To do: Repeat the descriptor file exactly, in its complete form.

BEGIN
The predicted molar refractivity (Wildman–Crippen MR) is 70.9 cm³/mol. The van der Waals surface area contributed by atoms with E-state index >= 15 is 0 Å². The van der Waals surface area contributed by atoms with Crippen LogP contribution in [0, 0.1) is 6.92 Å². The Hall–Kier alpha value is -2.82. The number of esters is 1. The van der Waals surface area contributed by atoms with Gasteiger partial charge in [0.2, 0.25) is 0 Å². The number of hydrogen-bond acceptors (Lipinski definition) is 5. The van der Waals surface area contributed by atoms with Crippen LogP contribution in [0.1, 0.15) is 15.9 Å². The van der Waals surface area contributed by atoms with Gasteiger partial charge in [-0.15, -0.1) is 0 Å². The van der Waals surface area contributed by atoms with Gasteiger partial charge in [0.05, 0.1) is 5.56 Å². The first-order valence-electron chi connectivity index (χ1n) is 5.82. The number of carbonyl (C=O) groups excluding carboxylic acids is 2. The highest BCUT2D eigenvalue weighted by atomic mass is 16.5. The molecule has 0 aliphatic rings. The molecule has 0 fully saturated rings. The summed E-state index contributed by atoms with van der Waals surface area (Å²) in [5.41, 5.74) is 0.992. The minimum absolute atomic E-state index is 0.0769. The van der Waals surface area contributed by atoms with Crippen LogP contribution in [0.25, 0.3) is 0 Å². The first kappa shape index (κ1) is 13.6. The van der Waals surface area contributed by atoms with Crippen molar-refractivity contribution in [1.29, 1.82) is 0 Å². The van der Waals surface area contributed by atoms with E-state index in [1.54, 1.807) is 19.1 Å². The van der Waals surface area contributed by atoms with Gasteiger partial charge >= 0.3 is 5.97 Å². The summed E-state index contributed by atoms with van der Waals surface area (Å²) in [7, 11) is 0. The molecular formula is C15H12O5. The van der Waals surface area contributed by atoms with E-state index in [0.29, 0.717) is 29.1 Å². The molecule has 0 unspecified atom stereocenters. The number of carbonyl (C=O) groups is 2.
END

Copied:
The predicted molar refractivity (Wildman–Crippen MR) is 70.9 cm³/mol. The van der Waals surface area contributed by atoms with E-state index >= 15 is 0 Å². The van der Waals surface area contributed by atoms with Crippen LogP contribution in [0, 0.1) is 6.92 Å². The Hall–Kier alpha value is -2.82. The number of esters is 1. The van der Waals surface area contributed by atoms with Gasteiger partial charge in [0.2, 0.25) is 0 Å². The number of hydrogen-bond acceptors (Lipinski definition) is 5. The van der Waals surface area contributed by atoms with Crippen LogP contribution in [0.1, 0.15) is 15.9 Å². The van der Waals surface area contributed by atoms with Gasteiger partial charge in [-0.15, -0.1) is 0 Å². The van der Waals surface area contributed by atoms with Gasteiger partial charge in [0.05, 0.1) is 5.56 Å². The first-order valence-electron chi connectivity index (χ1n) is 5.82. The number of carbonyl (C=O) groups excluding carboxylic acids is 2. The highest BCUT2D eigenvalue weighted by atomic mass is 16.5. The molecule has 0 aliphatic rings. The molecule has 0 fully saturated rings. The summed E-state index contributed by atoms with van der Waals surface area (Å²) in [5.41, 5.74) is 0.992. The minimum absolute atomic E-state index is 0.0769. The van der Waals surface area contributed by atoms with Crippen LogP contribution in [0.25, 0.3) is 0 Å². The first kappa shape index (κ1) is 13.6. The van der Waals surface area contributed by atoms with Crippen molar-refractivity contribution in [1.29, 1.82) is 0 Å². The van der Waals surface area contributed by atoms with E-state index in [1.54, 1.807) is 19.1 Å². The van der Waals surface area contributed by atoms with Gasteiger partial charge >= 0.3 is 5.97 Å². The summed E-state index contributed by atoms with van der Waals surface area (Å²) in [7, 11) is 0. The molecular formula is C15H12O5. The van der Waals surface area contributed by atoms with E-state index in [0.29, 0.717) is 29.1 Å². The molecule has 0 unspecified atom stereocenters. The number of carbonyl (C=O) groups is 2.